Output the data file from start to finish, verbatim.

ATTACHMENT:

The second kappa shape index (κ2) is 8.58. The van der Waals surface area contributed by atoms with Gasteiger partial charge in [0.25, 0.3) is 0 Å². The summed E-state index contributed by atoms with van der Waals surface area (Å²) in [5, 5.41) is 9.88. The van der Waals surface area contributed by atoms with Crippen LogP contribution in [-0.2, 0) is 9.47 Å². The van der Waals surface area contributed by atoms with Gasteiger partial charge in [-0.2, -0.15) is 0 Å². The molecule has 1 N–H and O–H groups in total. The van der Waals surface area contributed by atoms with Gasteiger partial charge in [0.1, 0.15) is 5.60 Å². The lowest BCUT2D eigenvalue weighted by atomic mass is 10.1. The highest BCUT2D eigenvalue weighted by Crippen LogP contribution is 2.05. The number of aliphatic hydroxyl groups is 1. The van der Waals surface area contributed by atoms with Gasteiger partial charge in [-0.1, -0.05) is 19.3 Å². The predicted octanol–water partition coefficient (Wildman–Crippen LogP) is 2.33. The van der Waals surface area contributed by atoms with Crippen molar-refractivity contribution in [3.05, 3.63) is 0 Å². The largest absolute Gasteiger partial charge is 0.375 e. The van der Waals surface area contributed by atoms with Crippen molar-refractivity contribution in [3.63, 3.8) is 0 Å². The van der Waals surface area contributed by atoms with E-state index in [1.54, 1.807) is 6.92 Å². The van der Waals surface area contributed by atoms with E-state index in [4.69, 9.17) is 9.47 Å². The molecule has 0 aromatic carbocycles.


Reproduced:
The second kappa shape index (κ2) is 8.58. The van der Waals surface area contributed by atoms with Gasteiger partial charge in [0.25, 0.3) is 0 Å². The summed E-state index contributed by atoms with van der Waals surface area (Å²) in [5, 5.41) is 9.88. The van der Waals surface area contributed by atoms with Crippen LogP contribution in [-0.2, 0) is 9.47 Å². The van der Waals surface area contributed by atoms with Gasteiger partial charge in [-0.2, -0.15) is 0 Å². The molecule has 1 N–H and O–H groups in total. The van der Waals surface area contributed by atoms with Gasteiger partial charge in [0.1, 0.15) is 5.60 Å². The lowest BCUT2D eigenvalue weighted by atomic mass is 10.1. The highest BCUT2D eigenvalue weighted by Crippen LogP contribution is 2.05. The number of aliphatic hydroxyl groups is 1. The van der Waals surface area contributed by atoms with Gasteiger partial charge in [-0.1, -0.05) is 19.3 Å². The predicted octanol–water partition coefficient (Wildman–Crippen LogP) is 2.33. The van der Waals surface area contributed by atoms with Crippen molar-refractivity contribution in [3.05, 3.63) is 0 Å². The largest absolute Gasteiger partial charge is 0.375 e. The van der Waals surface area contributed by atoms with Crippen molar-refractivity contribution in [3.63, 3.8) is 0 Å². The van der Waals surface area contributed by atoms with E-state index in [1.54, 1.807) is 6.92 Å². The van der Waals surface area contributed by atoms with E-state index in [4.69, 9.17) is 9.47 Å². The molecule has 0 aromatic carbocycles.